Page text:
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So we now have a speaker with >5% distortion which isn't audible subjectively. Is a SINAD of 96dB poor?

andreasmaaan

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Essentially that the distortion was inaudible...

Was just seeing if the OP could be driven to a decision (or not). The question has been discussed, but no clear cut decision as best I can tell. Maybe has to be restated or done differently, but was just interested in whether there might be consensus an actionable result.

Going to mull it over a bit. May just need another approach. :)
Haha, I think I've lost the thread of this thread... Which distortion are we talking about here?
 

Rick Sykora

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Fundamentally, I took the OP as asking whether %THD measurement for distortion applies equally to speakers as well as amplifiers. The only speaker distortion measurement that ASR (and most others) are supplying is %THD, so we have to use that.

Given this, would you buy an amplifier that had single digit %THD measurements (just like some of the speakers)? The initial response seems to be that the speaker distortion is masked at bass frequencies (implying that higher distortion would be acceptable for the amplifier at bass frequencies). Later in the thread, I mentioned that some speakers had measured 2% THD (at midrange frequencies). Now there appears to be less confidence (@ctrl post) over how well masked the THD might be in some circumstances.

In either of the 2 cases above, the question is whether the %THD measurement applies equally for amps and speakers? From what I read in the thread, the answer appears to be that the speaker measurement is different than the amplifier one. While I can see this reasoning, unless the speaker test is not repeatable, then it should have some value. So, just trying to drive out that value proposition so it might be applied when making a major purchase decision. :cool:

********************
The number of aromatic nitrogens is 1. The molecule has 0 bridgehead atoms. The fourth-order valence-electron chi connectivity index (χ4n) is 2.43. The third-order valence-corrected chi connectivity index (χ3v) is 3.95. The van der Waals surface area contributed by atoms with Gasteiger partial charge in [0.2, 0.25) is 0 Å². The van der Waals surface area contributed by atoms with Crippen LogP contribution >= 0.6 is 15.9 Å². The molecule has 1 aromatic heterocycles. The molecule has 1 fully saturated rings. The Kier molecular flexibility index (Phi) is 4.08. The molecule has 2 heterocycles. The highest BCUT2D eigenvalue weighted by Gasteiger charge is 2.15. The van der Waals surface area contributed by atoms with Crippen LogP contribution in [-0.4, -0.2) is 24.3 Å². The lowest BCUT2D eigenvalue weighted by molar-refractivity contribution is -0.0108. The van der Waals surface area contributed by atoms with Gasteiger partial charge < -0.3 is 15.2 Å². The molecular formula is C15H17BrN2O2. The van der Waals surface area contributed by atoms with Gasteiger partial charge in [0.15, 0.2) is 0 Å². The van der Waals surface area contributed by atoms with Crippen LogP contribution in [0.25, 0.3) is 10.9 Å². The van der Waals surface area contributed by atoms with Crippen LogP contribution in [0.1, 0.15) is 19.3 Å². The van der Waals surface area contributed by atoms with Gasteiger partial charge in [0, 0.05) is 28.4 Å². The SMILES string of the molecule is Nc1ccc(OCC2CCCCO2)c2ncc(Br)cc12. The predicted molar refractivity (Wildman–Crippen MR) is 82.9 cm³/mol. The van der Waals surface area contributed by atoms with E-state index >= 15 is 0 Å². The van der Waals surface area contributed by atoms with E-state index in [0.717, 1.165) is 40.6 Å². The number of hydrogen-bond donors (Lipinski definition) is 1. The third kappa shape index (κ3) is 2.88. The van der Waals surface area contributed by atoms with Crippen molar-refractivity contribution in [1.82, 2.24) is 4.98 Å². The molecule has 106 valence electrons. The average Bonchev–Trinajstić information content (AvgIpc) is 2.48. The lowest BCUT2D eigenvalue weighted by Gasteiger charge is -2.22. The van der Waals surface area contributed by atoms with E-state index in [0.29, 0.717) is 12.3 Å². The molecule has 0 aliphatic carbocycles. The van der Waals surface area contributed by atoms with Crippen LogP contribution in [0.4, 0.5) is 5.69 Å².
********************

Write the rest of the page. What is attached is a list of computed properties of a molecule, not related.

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Frank Dernie

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Thread Starter #123
So, circling back to the OP, would you not buy an amp that distorts a few percent, but buy a speaker that does?

In both cases, you may assume the distortion is considered inaudible.
Personally I have considered DACs, preamps and many power amps to have been audibly transparent for decades with only noise an occasional problem.
Since I have known speakers to be the limiting factor for 50 years I have been choosing speakers which I think have low distortion and minimal cabinet talk for decades.
I do hear considerable differences between speakers which I have always assumed was frequency response, distortion and power handling capacity. Now I can add evenness of the off axis FR too :)
Since reading Toole's book I have considered the shape of the lateral response a bit more but I have a fairly large room, listen to dynamic music - orchestral stuff where ffff really is a lot louder than pppp so a powerful enough amp and speakers which don't distort at higher levels are what I still look for.
Pretty well none of the speakers so far tested here would be any use to me in this room.
I currently have Tune Audio Animas which have high directivity, high efficiency low distortion but a relatively busy waterfall, which seems to make less difference than I expected.
Goldmund Epilog 1&2, never seen any measurements, chosen by ear for instrumental timbre and clean bass.